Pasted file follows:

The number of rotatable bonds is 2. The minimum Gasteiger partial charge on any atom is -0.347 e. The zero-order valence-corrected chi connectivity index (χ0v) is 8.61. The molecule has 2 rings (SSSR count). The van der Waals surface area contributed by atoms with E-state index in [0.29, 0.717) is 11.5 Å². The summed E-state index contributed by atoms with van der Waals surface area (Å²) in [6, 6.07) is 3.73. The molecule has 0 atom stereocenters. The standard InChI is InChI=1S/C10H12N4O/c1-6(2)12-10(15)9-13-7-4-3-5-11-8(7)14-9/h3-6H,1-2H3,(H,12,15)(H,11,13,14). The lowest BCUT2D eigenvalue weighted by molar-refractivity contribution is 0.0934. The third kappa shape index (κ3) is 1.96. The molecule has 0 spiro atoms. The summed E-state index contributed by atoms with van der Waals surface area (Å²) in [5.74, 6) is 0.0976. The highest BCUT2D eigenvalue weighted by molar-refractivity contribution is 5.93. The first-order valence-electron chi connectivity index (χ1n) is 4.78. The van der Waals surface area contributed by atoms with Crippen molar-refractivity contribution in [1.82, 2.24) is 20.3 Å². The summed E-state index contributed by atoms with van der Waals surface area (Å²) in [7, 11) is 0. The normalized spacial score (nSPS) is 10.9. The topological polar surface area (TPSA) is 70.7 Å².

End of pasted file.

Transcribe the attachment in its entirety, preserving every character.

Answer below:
The number of rotatable bonds is 2. The minimum Gasteiger partial charge on any atom is -0.347 e. The zero-order valence-corrected chi connectivity index (χ0v) is 8.61. The molecule has 2 rings (SSSR count). The van der Waals surface area contributed by atoms with E-state index in [0.29, 0.717) is 11.5 Å². The summed E-state index contributed by atoms with van der Waals surface area (Å²) in [6, 6.07) is 3.73. The molecule has 0 atom stereocenters. The standard InChI is InChI=1S/C10H12N4O/c1-6(2)12-10(15)9-13-7-4-3-5-11-8(7)14-9/h3-6H,1-2H3,(H,12,15)(H,11,13,14). The lowest BCUT2D eigenvalue weighted by molar-refractivity contribution is 0.0934. The third kappa shape index (κ3) is 1.96. The molecule has 0 spiro atoms. The summed E-state index contributed by atoms with van der Waals surface area (Å²) in [5.74, 6) is 0.0976. The highest BCUT2D eigenvalue weighted by molar-refractivity contribution is 5.93. The first-order valence-electron chi connectivity index (χ1n) is 4.78. The van der Waals surface area contributed by atoms with Crippen molar-refractivity contribution in [1.82, 2.24) is 20.3 Å². The summed E-state index contributed by atoms with van der Waals surface area (Å²) in [7, 11) is 0. The normalized spacial score (nSPS) is 10.9. The topological polar surface area (TPSA) is 70.7 Å².